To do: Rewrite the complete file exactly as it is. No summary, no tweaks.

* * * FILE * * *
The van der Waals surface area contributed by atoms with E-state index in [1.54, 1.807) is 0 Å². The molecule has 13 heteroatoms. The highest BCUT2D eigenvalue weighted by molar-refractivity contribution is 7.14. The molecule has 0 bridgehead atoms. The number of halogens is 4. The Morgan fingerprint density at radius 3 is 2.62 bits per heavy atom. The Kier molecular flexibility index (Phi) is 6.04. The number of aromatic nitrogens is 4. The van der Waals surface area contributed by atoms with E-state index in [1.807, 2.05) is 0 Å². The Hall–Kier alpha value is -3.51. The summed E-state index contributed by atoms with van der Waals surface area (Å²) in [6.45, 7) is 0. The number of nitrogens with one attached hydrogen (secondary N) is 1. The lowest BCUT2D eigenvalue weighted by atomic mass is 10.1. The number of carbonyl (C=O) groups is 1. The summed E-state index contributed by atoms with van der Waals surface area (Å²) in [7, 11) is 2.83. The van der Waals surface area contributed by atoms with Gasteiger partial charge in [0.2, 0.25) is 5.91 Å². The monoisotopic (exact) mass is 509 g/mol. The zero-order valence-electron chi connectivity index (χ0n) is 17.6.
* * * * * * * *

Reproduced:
The van der Waals surface area contributed by atoms with E-state index in [1.54, 1.807) is 0 Å². The molecule has 13 heteroatoms. The highest BCUT2D eigenvalue weighted by molar-refractivity contribution is 7.14. The molecule has 0 bridgehead atoms. The number of halogens is 4. The Morgan fingerprint density at radius 3 is 2.62 bits per heavy atom. The Kier molecular flexibility index (Phi) is 6.04. The number of aromatic nitrogens is 4. The van der Waals surface area contributed by atoms with E-state index in [1.807, 2.05) is 0 Å². The Hall–Kier alpha value is -3.51. The summed E-state index contributed by atoms with van der Waals surface area (Å²) in [6.45, 7) is 0. The number of nitrogens with one attached hydrogen (secondary N) is 1. The lowest BCUT2D eigenvalue weighted by atomic mass is 10.1. The number of carbonyl (C=O) groups is 1. The summed E-state index contributed by atoms with van der Waals surface area (Å²) in [7, 11) is 2.83. The van der Waals surface area contributed by atoms with Gasteiger partial charge in [0.2, 0.25) is 5.91 Å². The monoisotopic (exact) mass is 509 g/mol. The zero-order valence-electron chi connectivity index (χ0n) is 17.6.